Monday, 24 April 2017

More impressed with you than politicians, says Donald Trump to record-breaking astronaut Peggy Whitson!

American astronaut and current commander of the International Space Station (ISS) Peggy Whitson, officially set the US record for most cumulative days in space on Monday.
To congratulate Whitson on her achievement, US President Donald Trump, joined by his daughter and close advisor Ivanka Trump and American astronaut Kate Rubins, made a call from the Oval Office to the space station.
As per a NASA tweet, at 1:27 am ET on April 24, Whitson officially broke astronaut Jeff William's record of 534 days in space.
During the 20-minute special 'Earth-to-space' call, Trump spoke at length with Whitson, who was joined by a visibly excited space first-timer, astronaut Jack Fischer.
The conversation started off by Trump congratulating Peggy Whitson, to which she replied saying that it's a great honour.
With Trump signing a new legislation last month adding human exploration of Mars to NASA's mission, Whitson was also asked about the Mars schedule and when could they see a manned probe to the Red Planet. The astronauts explained how so much was going on to make the Mars mission possible and how new equipment were being built to see the mission through.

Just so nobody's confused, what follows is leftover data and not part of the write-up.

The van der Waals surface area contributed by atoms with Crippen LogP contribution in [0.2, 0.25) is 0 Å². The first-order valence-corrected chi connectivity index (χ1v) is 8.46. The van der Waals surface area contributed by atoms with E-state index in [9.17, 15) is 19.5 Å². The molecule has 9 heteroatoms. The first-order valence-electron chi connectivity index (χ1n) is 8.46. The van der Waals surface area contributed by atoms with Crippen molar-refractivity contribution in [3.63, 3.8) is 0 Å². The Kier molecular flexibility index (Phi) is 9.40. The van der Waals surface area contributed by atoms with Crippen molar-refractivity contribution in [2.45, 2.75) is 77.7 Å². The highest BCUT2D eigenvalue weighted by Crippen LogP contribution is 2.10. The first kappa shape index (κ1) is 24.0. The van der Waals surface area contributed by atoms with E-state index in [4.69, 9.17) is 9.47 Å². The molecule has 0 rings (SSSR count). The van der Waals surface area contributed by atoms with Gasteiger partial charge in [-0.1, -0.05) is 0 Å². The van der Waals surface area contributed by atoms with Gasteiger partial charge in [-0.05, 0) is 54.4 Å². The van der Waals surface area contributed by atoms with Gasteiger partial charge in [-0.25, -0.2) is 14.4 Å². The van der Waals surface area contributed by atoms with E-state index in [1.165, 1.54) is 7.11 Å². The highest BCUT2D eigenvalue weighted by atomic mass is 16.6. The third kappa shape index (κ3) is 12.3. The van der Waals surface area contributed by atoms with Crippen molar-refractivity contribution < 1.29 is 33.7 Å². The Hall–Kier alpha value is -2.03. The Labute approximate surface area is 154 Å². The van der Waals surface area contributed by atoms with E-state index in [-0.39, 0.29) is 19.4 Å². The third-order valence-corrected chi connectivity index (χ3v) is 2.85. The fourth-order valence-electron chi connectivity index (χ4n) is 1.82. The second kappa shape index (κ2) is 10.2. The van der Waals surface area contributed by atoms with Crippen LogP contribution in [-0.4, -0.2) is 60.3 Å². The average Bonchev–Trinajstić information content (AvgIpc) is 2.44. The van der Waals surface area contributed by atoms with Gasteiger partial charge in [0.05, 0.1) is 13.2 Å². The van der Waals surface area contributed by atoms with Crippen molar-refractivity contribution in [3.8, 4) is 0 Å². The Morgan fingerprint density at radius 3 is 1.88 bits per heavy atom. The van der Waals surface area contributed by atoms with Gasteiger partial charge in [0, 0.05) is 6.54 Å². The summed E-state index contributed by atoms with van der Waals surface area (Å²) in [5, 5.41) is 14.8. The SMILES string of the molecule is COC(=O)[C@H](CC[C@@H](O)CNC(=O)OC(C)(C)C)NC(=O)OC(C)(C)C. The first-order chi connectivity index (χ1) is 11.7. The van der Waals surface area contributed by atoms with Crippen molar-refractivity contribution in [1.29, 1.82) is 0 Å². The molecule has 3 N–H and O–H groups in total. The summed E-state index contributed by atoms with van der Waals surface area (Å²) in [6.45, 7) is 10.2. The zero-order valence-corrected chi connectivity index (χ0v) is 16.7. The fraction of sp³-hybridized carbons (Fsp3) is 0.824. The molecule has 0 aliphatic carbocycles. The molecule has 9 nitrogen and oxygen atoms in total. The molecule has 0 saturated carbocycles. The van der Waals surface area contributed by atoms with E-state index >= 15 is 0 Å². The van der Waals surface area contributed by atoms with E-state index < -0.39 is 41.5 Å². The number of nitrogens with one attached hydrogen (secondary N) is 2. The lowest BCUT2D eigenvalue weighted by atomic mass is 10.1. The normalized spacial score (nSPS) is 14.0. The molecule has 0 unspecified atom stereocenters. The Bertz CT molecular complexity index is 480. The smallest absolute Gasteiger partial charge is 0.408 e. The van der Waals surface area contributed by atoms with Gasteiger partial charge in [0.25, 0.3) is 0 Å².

Jack Fischer, meanwhile, joked with Trump on his first time in space, saying that it was 'cool' how he was speaking to the President of the United States while hanging from a wall in the ISS.
Other things that became a topic of conversation between the astronauts and Trump were the experiments that were being carried out in space and what they were learning, to the President asking them what a typical day aboard the ISS looked like and Fischer referring to Peggy Whitson as a 'space ninja'.
The astronauts concluded their exchange with the US President with their trademark zero-gravity somersault.
Whitson already was the world's most experienced spacewoman and female spacewalker and, at 57, the oldest woman in space. By the time she returns to Earth in September, she'll have logged 666 days in orbit over three flights.

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